Find out about Mandela’s early life and time in politics, the will to free his country from the oppression of apartheid and his time as a prisoner on Robben Island before he became president.
Our next destination is the Ocean View Hotel in Coffee Bay. Getting there means winding through the region’s beautiful rural highlands along a pothole-laden road and en route we encounter everything from cows and sheep to donkeys. This hotel is a little more budget but allows you to indulge your adventurous side with activities like diving, surfing, fishing or kayaking. Five minutes’ drive along the coast is the Hole in the Wall, a striking rock feature extending out from a large sandy beach where cows sit and soak up the sun.
The next day we depart for Port St Johns and check in to the Umngazi River Bungalows and Spa, a beautiful retreat on the banks of the River Mngazi where you can take a sunset cruise with nibbles and drinks and gaze at the surrounding wildlife. Enjoy a bath or outdoor shower at night while listening to the sound of grasshoppers by the riverbank as the smell of burning wood flows through the air.
There are lots of spa treatments available and the food is fantastic, with dishes ranging from grilled sole with lemon cream sauce to tempura vegetables and sweet chilli rice noodles. Breakfast at the Umngazi is a buffet of everything from granola, fruit and pancakes to cooked breakfasts.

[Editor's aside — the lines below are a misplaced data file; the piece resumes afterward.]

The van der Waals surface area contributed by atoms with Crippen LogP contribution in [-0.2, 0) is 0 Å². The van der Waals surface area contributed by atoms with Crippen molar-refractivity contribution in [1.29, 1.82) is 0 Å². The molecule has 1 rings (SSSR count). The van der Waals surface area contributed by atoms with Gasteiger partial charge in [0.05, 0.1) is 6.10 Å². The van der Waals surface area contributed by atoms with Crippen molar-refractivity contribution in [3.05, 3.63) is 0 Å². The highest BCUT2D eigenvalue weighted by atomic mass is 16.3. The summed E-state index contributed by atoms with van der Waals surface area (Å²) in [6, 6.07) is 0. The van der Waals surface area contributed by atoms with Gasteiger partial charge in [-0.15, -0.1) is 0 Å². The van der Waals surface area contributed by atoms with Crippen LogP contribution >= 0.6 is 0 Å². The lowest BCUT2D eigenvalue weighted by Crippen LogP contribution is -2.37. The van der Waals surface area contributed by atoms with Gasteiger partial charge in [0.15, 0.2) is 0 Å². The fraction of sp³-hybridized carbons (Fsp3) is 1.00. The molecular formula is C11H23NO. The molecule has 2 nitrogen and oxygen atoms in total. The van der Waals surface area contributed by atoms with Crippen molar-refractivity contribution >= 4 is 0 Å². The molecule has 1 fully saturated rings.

We rise early the next day for our boat trip with Offshore Africa along the Mzimvubu River to the Indian Ocean for the “sardine run”, which creates a large feeding frenzy off the coast.
Our skipper Rob says about 40,000 tonnes of sardines come up in schools in a month. As we look around us, Cape gannets dive up to 20m below the surface while dolphins glide past the rib on all sides. A humpback whale even breaches the surface less than 100 yards from our vessel.
As we motor on to Brazenhead cliffs, where filming took place for Blue Planet II, dozens of dolphins jump through the breakers as we ride alongside them parallel to the coastline.
The whole experience is unlike anything I’ve ever encountered before – truly amazing.
It’s a six-hour drive north from Umngazi to Durban – South Africa’s third-largest city – in KwaZulu-Natal, which is greener and lusher than the more rugged Eastern Cape. We stay at the luxurious five-star Oyster Box Hotel, a grand building on the seafront housing a private cinema, various funky bars and several dining options, including an outstanding curry buffet offering a mix of South African and Asian-inspired dishes.
Durban, which has the largest urban population of Indians outside of India, boasts a bustling promenade – built up for the Fifa World Cup 2010 – lined with vibrant bars and cafes.
If you’re looking for an off-the-beaten-track experience of wonderful scenery, history, culture and wildlife, South Africa’s Eastern Cape and KwaZulu-Natal have it in abundance. This was a road trip of a lifetime.
Africa Collection offers an eight-night holiday to South Africa from £1,895 per person. Price includes one night B&B at the Beach Hotel, Port Elizabeth, two nights B&B at the Morgan Bay Hotel, two nights B&B at the Ocean View Hotel, Coffee Bay, two nights full board at Umgazi River Bungalows and one night B&B at the five-star Oyster Box Hotel, Durban. Price also includes flights from London Heathrow to Port Elizabeth and return flights from Durban with South African Airways and car hire for the duration. For more information please visit www.africacollection.com For more details about the trip visit https://www.southafrica.net/uk/en/